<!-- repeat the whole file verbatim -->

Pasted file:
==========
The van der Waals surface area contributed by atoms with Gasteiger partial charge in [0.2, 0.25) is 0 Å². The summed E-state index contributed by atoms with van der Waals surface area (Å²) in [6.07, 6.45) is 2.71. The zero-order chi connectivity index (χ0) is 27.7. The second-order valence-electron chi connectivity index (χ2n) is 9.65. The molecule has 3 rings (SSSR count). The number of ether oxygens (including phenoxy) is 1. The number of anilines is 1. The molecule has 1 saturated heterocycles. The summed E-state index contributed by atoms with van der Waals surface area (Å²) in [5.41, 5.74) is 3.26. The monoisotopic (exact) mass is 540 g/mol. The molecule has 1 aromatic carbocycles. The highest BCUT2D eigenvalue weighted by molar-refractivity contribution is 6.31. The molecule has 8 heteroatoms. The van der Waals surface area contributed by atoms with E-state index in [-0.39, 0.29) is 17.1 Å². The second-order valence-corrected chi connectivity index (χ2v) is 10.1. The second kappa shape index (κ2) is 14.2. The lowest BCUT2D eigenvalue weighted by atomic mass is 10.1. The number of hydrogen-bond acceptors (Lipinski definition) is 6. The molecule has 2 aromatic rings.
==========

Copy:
The van der Waals surface area contributed by atoms with Gasteiger partial charge in [0.2, 0.25) is 0 Å². The summed E-state index contributed by atoms with van der Waals surface area (Å²) in [6.07, 6.45) is 2.71. The zero-order chi connectivity index (χ0) is 27.7. The second-order valence-electron chi connectivity index (χ2n) is 9.65. The molecule has 3 rings (SSSR count). The number of ether oxygens (including phenoxy) is 1. The number of anilines is 1. The molecule has 1 saturated heterocycles. The summed E-state index contributed by atoms with van der Waals surface area (Å²) in [5.41, 5.74) is 3.26. The monoisotopic (exact) mass is 540 g/mol. The molecule has 1 aromatic carbocycles. The highest BCUT2D eigenvalue weighted by molar-refractivity contribution is 6.31. The molecule has 8 heteroatoms. The van der Waals surface area contributed by atoms with E-state index in [-0.39, 0.29) is 17.1 Å². The second-order valence-corrected chi connectivity index (χ2v) is 10.1. The second kappa shape index (κ2) is 14.2. The lowest BCUT2D eigenvalue weighted by atomic mass is 10.1. The number of hydrogen-bond acceptors (Lipinski definition) is 6. The molecule has 2 aromatic rings.